It occurred to me the other day that Chasing The Bard will have to end soon, despite my threat to travel to New Zealand, kidnap the author and force her to write nothing but Shakespeare stories ("Misery style"). And then I will be sad, because it really is just that good of a story. I think what I love best of all (and I raved about this in a past post) is that while it is fiction, she didn't muck with the known facts. She simply worked around them (and in the case of the Dark Lady even proposed some answers).
This is substantially different from, say, Shakespeare In Love, where the story was flipped all around to suit the movie's needs. You folks all saw how I went bouncing off the walls when I thought that Clare Danes had misspoken a line in R+J, you can imagine how....disconcerting it is for me when somebody just helps themselves to whatever bits of Shakespeare they want, without respecting the text. [Note - Shakey In Love actually turns out to be a great movie because of its respect for the R&J material. It's the fictionalization of his biography that I'm referring to.]
I'm wondering what other sorts of "Shakespeare fiction" are out there. We've discussed various children's literature, I'm not really talking about that. Nor am I talking about "slash" fiction. I mean legit, published novels for adults that happen to derive their central plots from Shakespeare, either the man directly, or perhaps alternate versions of the stories. Rosencrantz And Guildenstern Are Dead would be an excellent example of the latter case, successfully weaving their story in between bits of the actual play.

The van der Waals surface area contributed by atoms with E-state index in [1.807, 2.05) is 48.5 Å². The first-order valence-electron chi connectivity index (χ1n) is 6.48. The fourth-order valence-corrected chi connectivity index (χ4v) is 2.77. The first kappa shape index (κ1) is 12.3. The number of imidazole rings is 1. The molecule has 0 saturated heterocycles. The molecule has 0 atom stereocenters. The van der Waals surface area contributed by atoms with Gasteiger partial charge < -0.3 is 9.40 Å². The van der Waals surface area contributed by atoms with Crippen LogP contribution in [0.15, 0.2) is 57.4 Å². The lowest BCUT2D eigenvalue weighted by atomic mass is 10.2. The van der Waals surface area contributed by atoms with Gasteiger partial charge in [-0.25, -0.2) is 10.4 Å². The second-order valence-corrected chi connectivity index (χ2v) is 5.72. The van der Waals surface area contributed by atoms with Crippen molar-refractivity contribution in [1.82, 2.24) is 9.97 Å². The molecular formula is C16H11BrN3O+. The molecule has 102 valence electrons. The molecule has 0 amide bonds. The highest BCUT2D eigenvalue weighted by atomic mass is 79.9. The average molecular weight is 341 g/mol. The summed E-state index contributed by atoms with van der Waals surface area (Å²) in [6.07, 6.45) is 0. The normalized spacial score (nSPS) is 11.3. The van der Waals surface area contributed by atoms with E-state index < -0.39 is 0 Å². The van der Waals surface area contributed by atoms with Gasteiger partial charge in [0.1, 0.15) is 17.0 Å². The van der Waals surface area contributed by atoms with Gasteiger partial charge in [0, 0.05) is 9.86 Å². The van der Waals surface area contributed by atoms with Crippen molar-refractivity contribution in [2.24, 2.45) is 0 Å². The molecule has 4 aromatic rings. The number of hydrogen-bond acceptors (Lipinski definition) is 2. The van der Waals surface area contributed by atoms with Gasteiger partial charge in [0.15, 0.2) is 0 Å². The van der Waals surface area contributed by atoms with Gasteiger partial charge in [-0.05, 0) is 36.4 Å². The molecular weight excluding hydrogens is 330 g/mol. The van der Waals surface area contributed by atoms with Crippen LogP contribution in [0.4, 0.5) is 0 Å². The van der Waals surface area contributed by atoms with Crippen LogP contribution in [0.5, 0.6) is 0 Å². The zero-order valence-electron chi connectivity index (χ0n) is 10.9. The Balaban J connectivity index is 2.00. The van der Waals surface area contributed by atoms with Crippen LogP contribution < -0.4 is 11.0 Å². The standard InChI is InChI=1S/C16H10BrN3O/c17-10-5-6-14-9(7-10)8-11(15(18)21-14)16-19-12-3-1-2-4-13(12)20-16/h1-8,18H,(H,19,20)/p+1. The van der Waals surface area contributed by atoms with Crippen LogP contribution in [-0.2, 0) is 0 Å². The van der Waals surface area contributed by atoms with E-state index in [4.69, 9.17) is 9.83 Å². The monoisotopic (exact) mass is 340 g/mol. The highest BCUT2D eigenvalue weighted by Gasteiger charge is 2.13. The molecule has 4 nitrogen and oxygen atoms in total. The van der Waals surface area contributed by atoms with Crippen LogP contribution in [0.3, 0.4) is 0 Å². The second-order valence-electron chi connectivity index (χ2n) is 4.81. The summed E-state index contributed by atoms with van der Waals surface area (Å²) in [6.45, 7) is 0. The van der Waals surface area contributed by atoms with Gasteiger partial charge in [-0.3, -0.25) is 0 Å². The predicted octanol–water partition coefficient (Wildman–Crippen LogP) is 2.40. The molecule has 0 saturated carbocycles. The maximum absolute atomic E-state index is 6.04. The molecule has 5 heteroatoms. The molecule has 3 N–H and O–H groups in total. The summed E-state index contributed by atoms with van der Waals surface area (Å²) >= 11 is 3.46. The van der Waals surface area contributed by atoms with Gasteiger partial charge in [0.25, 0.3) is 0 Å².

I know that the Clockwork Orange guy (Burgess?) wrote a Shakespeare novel, but I don't know anything about it. I suppose I could look it up but I'm at work. And besides I'm trying to drum up conversation, not answer my own questions.
While I'm here I should mention Jasper Fforde, a very bizarre "lit fantasy" writer who weaves bits of Shakespeare into his stories with some regularity. I fell in love with his ideas in the very first book when he had the Baconians coming door to door like Jehovah's Witnesses, trying to find converts to their cause. In a later book he actually has Hamlet play a role, but other than a few specific references to the text ("If I'm such a religious figure why would I say something so atheistic like There's nothing either right or wrong but thinking makes it so?" Good question!), it is a minor role.